Our job is to reclaim America for Christ, whatever the cost! As the vice-regents of God, we are to exercise Godly dominion and influence over our neighborhoods, our schools, our government, our literature and arts, our sports arenas, our entertainment media, our news media, our scientific endeavors . . . in short, over every aspect and institution of human society!
Televangelist, government lobbyist and "ex-Gay" ministry founder
D. James Kennedy, quoted in 2005
"Vice-regents of God"??? Yipe! Sure sounds like a madman's plan to take over the world, doesn't it? Ever wonder why people don't seem to understand the serious threat religious Right Wingers represent? Why isn’t there a huge outcry when Creationist candidates take over local school boards? Why isn’t anyone concerned that religious Conservatives now dictate what goes into most American school textbboks? Why isn’t the public alarmed that comprehensive sex education is being cast aside in favor of a discredited "abstinence-only" curriculum?
And why doesn’t the citizenry bristle with rage when the Civil Rights of LesBiGay Americans are repeatedly put to popular vote? What will it take to make them stop seeing the legal separation of Church and State as a matter of little or no consequence?
There's a new book on the market that may do the trick, if only enough people will read it. It's called American Fascists. The author, Chris Hedges, brings a unique perspective to the discussion of Right Wing religion. He's a former Presbyterian seminary student who changed his career path and went on to become a Pulitzer Prize-winning foreign correspondent for The New York Times. However, Hedges never renounced his faith, so he isn't vulnerable to charges of "secularism" that will surely be leveled against him by ultra-Conservative critics.
He combines a keen sense of history and deep knowledge of Bible Scripture with a journalist's observance of how religion and politics interact with each other around the world; this is what sharpens his analysis of Bible Fundamentalist activism. He concludes that we should be afraid . . . very much afraid . . . of what's in store for us if we allow radical evangelism to go unchecked!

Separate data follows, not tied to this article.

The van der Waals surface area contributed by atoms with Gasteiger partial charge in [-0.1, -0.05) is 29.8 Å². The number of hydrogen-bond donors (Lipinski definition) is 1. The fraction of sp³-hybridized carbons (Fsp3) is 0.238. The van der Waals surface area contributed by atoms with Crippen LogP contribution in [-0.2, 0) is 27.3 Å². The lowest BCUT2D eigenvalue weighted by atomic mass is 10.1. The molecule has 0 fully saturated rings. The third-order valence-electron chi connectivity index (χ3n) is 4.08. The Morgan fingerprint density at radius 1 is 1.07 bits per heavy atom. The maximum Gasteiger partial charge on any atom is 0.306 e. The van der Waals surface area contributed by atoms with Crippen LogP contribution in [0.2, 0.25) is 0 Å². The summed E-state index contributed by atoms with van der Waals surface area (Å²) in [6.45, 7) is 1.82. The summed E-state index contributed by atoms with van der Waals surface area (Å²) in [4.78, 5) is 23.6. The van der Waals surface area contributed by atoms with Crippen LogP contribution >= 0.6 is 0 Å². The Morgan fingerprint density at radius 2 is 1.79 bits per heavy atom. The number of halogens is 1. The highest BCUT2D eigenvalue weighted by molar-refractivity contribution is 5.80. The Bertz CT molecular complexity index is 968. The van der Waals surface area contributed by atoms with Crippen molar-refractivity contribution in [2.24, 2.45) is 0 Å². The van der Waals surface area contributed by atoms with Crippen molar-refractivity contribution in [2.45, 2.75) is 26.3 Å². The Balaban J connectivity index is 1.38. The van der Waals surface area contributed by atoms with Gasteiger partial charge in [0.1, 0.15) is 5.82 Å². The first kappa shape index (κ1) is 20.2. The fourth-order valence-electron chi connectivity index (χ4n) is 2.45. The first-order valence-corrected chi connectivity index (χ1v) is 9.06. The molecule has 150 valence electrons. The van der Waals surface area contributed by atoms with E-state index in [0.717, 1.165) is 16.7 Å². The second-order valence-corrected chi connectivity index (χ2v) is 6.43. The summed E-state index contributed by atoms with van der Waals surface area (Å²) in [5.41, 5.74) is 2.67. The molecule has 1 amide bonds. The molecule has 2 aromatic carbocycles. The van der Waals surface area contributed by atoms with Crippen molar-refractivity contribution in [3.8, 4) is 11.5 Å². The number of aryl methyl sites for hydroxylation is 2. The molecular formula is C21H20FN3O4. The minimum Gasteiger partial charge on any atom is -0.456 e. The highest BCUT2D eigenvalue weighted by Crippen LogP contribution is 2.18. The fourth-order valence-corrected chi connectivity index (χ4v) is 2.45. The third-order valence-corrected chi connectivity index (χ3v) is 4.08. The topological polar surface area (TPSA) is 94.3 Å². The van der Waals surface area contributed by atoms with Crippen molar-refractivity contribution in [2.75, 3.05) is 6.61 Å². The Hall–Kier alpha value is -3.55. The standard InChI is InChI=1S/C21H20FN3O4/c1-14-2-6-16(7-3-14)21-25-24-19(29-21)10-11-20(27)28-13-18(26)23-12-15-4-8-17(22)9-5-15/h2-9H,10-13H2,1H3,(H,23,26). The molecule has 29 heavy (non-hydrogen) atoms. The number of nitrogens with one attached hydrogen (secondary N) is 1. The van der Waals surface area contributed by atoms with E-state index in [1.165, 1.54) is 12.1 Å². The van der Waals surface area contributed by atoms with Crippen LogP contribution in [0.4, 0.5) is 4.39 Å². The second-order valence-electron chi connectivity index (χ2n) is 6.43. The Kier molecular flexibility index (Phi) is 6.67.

Hedges calls religious Right Wingers by an ominous new name, one we should all remember: Dominionists. They're part of a movement that’s Christian only on its face; at its heart lie craven political ambitions and frightening totalitarian goals! "This movement, small in number but influential, departs from traditional evangelicalism," he writes. Based in 14th century Calvinist theology, which teaches that Christians should control the affairs of state, Dominionist doctrine derives its name from the book of Genesis, where it reads:
GENESIS 1: 28, 29
God blessed them, and said to them, 'Be fruitful and multiply, and fill the Earth and subdue it, and have dominion over the fish of the sea and over the birds of the air and over every living thing that moves upon the Earth.
It's easy to see how these verses, taken out of context, might lend themselves to totalitarian designs. Chris Hedges says this is exactly what has happened. Wealthy Right Wing interests have been busy taking control of the American political process ever since the advent of the Nixon administration in 1968. Dominionist leaders such as Pat Robertson, Jerry Falwell, James Dobson and Timothy LaHaye have been aiding them in this effort only for about 25 years. So ultra-Conservatives have been grasping at power for a very long time, but Hedges argues that mobilization of the Fundamentalist Christian demographic, a constituency made malleable by years of proselytizing from the pulpit, radio and TV, is really what has tipped the balance in their favor:
Dominionists now control at least six national television networks, each reaching tens of millions of homes, and virtually all of the nation's more than 2,000 religious radio stations, as well as denominations such as the Southern Baptist Convention . . . the power brokers in the radical Christian Right have already moved from the fringes of society to the Executive Branch, the House of Representatives, the Senate and the courts. The movement has seized control of the Republican Party . . . the 2004 Election Day exit polls found that 23% of voters identified themselves as evangelical Christians; Bush won 78% of their vote . . .
. . . and with that vote, evangelical leaders won the allegiance of George W. Bush and the GOP leadership! Hedges writes about how Bush, Vice-President Dick Cheney and former Secretary of Defense Donald Rumsfeld kowtow to Dominionist groups like RJ Rushdoony's secretive Council for National Policy. The degree to which the Bush administration and the Republican Party are beholden to Fundamentalists was proven beyond a shadow of a doubt in the Spring of 2005 when, at the behest of the religious Right Wing, Congress passed an intrusive law forbidding doctors to disconnect a brain-dead woman, Terri Schaivo, from life support. It was proven again in the fall of that year when a vacancy opened on the Supreme Court, and the far-Right lobby forced Bush to scrap his original nominee for arch-Conservative Judge Samuel Alito.